Something to always watch for: crapware installers. To make ends meet, many creators of otherwise great free software, or the services that offer the programs for download, bundle in things you don't want. Worse, the installation routine obfuscates the steps, so you provide the unwanted program tacit permission to be installed. For more about how to spot and avoid this problem, see How to Clean Crapware From a New PC, and check out the Uninstaller section of this very free software collection.
One of the most popular synchronization services ever: simply put files in your Dropbox folder on the desktop, they get uploaded to the cloud, and are instantly synchronized with any other PC on the account. Files are also accessible via apps or the Web. If you delete a file by accident, you can use the site to get it back. You get 2GB of free online storage, which you can bolster by sharing on social media and downloading the mobile apps.
Our favorite messaging service takes security seriously—it's Snowden-approved!—using its own open-source protocol to do end-to-end encryption, even on voice calls. It's not as much fun as some of the others, but still supports sending photos and video, plus group messaging. On Android, Signal can completely replace the SMS texting app; on iPhone you need to get other users to download Signal or you can't talk to them.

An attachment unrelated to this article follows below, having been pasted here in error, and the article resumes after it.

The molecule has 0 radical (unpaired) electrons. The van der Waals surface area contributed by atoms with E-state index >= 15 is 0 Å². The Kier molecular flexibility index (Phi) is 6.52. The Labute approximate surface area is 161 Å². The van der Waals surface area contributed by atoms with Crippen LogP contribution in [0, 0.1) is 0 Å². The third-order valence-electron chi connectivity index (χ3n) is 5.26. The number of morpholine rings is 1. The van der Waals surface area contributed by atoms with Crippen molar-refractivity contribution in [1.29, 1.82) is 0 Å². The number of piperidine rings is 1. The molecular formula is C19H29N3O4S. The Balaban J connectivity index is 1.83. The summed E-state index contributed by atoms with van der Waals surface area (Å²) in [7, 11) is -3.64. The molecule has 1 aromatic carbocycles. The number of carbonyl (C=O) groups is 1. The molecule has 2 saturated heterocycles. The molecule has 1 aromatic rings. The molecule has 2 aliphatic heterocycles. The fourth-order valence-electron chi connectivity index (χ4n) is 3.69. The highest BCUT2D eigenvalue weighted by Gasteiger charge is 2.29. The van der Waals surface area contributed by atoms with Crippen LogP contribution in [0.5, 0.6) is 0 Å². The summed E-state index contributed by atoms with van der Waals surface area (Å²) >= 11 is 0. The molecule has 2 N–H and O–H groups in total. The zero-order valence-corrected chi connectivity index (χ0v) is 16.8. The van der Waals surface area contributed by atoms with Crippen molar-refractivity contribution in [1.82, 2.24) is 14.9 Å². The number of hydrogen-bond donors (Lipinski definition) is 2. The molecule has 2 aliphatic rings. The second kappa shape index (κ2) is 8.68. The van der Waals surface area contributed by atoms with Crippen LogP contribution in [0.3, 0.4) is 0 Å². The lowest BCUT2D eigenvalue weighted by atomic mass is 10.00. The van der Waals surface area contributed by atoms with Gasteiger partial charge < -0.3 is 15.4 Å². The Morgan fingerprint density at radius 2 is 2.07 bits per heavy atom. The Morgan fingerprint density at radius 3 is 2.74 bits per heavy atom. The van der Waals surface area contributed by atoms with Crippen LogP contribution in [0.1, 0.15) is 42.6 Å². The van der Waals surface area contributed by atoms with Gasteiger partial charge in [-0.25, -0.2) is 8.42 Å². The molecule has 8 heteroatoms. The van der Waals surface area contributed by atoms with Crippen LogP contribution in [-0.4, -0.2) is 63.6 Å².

Proprietary software uses restrictive software licences or EULAs and usually does not provide users with the source code. Users are thus legally or technically prevented from changing the software, and this results on reliance on the publisher to provide updates, help, and support. (See also vendor lock-in and abandonware). Users often may not reverse engineer, modify, or redistribute proprietary software. Beyond copyright law, contracts and lack of source code; there could be additional shenanigans keeping users from exercising freedom over a piece of software, such as software patents and digital rights management (more specifically, tivoization).
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